Wednesday

Apr. 11, 2007

Breakfast Song

by Elizabeth Bishop

WEDNESDAY, 11 APRIL, 2007
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Poem: "Breakfast Song" by Elizabeth Bishop, from Edgar Allan Poe & The Juke-Box: Uncollected Poems, Drafts, and Fragments. © Farrar, Straus and Giroux. Reprinted with permission. (buy now)

Breakfast Song

My love, my saving grace,
your eyes are awfully blue.
I kiss your funny face,
your coffee-flavored mouth.
Last night I slept with you.
Today I love you so
how can I bear to go
(as soon I must, I know)
to bed with ugly death
in that cold, filthy place,
to sleep there without you,
without the easy breath
and nightlong, limblong warmth
I've grown accustomed to?
—Nobody wants to die;
tell me it is a lie!
But no, I know it's true.
It's just the common case;
there's nothing one can do.
My love, my saving grace,
your eyes are awfully blue
early and instant blue.

Literary and Historical Notes:

It's the birthday of humorist Leo Rosten, (books by this author) born in Lodz, Poland (1908). As a young man, he taught English classes to immigrants, and one of his favorite students was a man named Hyman Kaplan, who used English more creatively than anyone he had ever met. Years later, he wrote a collection of humorous stories about that man called The Education of H*Y*M*A*N K*A*P*L*A*N (1937), which became a best-seller.

But his masterpiece was The Joys of Yiddish (1968), an unofficial lexicon of Yiddish words, phrases, and rhetorical devices, illustrated with proverbs, quotes, and jokes. He wrote about Yiddish words like schlep, klutz, schlemiel, glitch, yenta, schmooze, schlump, schnook, and schlock. It was Rosten who first set down in print the famous definition of chutzpa as, "That quality enshrined in a man who, having killed his mother and father, throws himself on the mercy of the court because he is an orphan."


It's the birthday of Glenway Wescott, (books by this author) born in Kewaskum, Wisconsin (1901). He ran away from home when he was 13 and moved in with relatives. For the next 20 years of his life, he moved farther and farther away from home—to Chicago, New Mexico, and New York. But all the while he was moving away, he kept writing about his hometown in novels such as Apple of the Eye (1924), The Grandmothers (1927), and the collection of short stories Good-Bye Wisconsin (1928).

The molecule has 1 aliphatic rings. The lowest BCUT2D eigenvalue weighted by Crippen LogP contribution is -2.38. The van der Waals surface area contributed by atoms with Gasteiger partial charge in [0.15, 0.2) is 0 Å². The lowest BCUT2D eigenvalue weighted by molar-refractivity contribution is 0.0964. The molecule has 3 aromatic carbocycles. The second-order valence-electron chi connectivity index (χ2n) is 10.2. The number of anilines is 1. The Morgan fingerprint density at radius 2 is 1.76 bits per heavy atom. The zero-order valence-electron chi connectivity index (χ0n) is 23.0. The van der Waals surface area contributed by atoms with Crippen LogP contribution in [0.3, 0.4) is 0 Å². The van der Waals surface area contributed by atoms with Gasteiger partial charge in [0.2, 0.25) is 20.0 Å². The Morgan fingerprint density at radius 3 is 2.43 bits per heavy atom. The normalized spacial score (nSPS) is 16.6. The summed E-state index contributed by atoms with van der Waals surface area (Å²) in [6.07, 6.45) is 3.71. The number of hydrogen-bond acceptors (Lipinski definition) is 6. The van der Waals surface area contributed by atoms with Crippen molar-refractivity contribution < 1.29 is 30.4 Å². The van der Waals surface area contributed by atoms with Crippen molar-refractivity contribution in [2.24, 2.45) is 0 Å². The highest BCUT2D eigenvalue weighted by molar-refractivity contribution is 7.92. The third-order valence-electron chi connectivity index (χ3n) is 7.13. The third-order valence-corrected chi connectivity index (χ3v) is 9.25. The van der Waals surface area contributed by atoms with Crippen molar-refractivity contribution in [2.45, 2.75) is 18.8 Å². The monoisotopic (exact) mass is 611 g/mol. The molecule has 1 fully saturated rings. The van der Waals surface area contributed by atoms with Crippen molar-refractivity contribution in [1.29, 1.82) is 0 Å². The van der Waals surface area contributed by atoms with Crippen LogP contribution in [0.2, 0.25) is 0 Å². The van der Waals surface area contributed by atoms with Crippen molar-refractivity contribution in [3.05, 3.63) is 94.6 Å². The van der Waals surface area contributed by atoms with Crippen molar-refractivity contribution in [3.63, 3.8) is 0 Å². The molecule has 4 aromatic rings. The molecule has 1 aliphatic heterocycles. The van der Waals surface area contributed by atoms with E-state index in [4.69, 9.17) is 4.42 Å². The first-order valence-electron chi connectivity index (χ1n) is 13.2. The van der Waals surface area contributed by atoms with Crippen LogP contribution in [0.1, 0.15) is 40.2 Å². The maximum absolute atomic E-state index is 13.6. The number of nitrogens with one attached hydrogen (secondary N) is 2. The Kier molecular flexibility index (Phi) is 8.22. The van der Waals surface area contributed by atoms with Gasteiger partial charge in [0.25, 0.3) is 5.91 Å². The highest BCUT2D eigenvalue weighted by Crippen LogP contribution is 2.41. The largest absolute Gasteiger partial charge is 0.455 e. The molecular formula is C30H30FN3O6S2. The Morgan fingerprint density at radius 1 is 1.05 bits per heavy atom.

He moved to Europe just before the stock market crash of 1929, and he joined the community of expatriate writers in Paris. It took him 10 years to write The Pilgrim Hawk (1940), a short novel about expatriates that takes place on a single afternoon. It was hailed as a masterpiece. But though he lived for almost 50 more years, he never published another serious work of fiction. The Pilgrim Hawk fell out of print for years, but it was recently rediscovered and republished in 2001.


It was on this day in 1945 that the U.S. army entered the Buchenwald concentration camp near Weimar, Germany. At the time, there had been reports of concentration camps from the field, but no Americans had seen the camps for themselves. The American soldiers who arrived at Buchenwald on this day in 1945 would become the first Western observers of one of the worst atrocities in human history.

Several of the soldiers carried Kodak cameras, and so they took photographs of the surviving prisoners and the dead, so that people would believe what they had seen. Their photographs showed human beings so emaciated that they could barely walk, and victims' bodies stacked around the camp like piles of wood.

One of the children liberated at the camp that day was a teenager named Elie Wiesel, who would go on to win the Nobel Peace Prize. He had been forced to march from Auschwitz to Buchenwald a few weeks earlier, and his father had recently died in the camp. In the weeks before the liberation, Wiesel had stopped going to get his food rations, had given up on living. And then, on this day in 1945, Wiesel saw American jeeps rolling into the camps. In his memoir All the Rivers Run to the Sea, Wiesel wrote, "I will never forget the American soldiers and the horror that could be read in their faces. I will especially remember one black sergeant, a muscled giant, who wept tears of impotent rage and shame... . We tried to lift him onto our shoulders to show our gratitude, but we didn't have the strength. We were too weak to even applaud him."


Be well, do good work, and keep in touch.®

 









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